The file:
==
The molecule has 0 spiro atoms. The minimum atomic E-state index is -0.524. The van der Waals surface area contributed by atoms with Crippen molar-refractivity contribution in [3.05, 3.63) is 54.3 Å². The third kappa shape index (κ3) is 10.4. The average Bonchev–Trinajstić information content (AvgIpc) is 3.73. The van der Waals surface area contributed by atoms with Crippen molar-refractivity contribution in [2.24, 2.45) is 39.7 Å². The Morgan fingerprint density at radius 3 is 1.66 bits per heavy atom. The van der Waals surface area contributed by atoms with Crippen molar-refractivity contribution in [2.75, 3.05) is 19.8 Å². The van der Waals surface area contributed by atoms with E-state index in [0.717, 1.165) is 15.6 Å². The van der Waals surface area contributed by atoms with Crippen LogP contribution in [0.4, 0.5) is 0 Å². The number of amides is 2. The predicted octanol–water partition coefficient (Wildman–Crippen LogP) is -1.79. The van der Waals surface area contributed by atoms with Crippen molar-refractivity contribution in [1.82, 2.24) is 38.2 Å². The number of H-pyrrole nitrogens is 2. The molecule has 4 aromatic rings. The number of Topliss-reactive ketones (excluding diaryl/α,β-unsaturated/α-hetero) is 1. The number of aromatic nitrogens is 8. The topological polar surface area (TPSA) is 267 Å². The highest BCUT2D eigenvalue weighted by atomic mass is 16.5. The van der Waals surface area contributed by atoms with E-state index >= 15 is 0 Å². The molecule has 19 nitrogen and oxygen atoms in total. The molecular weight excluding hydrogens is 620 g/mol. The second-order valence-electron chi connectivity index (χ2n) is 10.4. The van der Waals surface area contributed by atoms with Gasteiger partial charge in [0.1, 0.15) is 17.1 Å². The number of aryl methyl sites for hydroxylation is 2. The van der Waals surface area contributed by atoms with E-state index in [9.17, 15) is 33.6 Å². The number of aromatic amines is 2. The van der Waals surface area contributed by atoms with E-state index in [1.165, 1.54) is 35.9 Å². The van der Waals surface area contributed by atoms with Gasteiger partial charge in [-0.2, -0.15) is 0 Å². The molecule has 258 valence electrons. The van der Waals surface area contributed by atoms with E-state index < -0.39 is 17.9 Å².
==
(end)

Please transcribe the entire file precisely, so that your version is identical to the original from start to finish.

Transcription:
The molecule has 0 spiro atoms. The minimum atomic E-state index is -0.524. The van der Waals surface area contributed by atoms with Crippen molar-refractivity contribution in [3.05, 3.63) is 54.3 Å². The third kappa shape index (κ3) is 10.4. The average Bonchev–Trinajstić information content (AvgIpc) is 3.73. The van der Waals surface area contributed by atoms with Crippen molar-refractivity contribution in [2.24, 2.45) is 39.7 Å². The Morgan fingerprint density at radius 3 is 1.66 bits per heavy atom. The van der Waals surface area contributed by atoms with Crippen molar-refractivity contribution in [2.75, 3.05) is 19.8 Å². The van der Waals surface area contributed by atoms with E-state index in [0.717, 1.165) is 15.6 Å². The van der Waals surface area contributed by atoms with Crippen LogP contribution in [0.4, 0.5) is 0 Å². The number of amides is 2. The predicted octanol–water partition coefficient (Wildman–Crippen LogP) is -1.79. The van der Waals surface area contributed by atoms with Crippen molar-refractivity contribution in [1.82, 2.24) is 38.2 Å². The number of H-pyrrole nitrogens is 2. The molecule has 4 aromatic rings. The number of Topliss-reactive ketones (excluding diaryl/α,β-unsaturated/α-hetero) is 1. The number of aromatic nitrogens is 8. The topological polar surface area (TPSA) is 267 Å². The highest BCUT2D eigenvalue weighted by atomic mass is 16.5. The van der Waals surface area contributed by atoms with E-state index >= 15 is 0 Å². The molecule has 19 nitrogen and oxygen atoms in total. The molecular weight excluding hydrogens is 620 g/mol. The second-order valence-electron chi connectivity index (χ2n) is 10.4. The van der Waals surface area contributed by atoms with Gasteiger partial charge in [0.1, 0.15) is 17.1 Å². The number of aryl methyl sites for hydroxylation is 2. The van der Waals surface area contributed by atoms with E-state index in [9.17, 15) is 33.6 Å². The number of aromatic amines is 2. The van der Waals surface area contributed by atoms with E-state index in [1.165, 1.54) is 35.9 Å². The van der Waals surface area contributed by atoms with Gasteiger partial charge in [-0.2, -0.15) is 0 Å². The molecule has 258 valence electrons. The van der Waals surface area contributed by atoms with E-state index < -0.39 is 17.9 Å².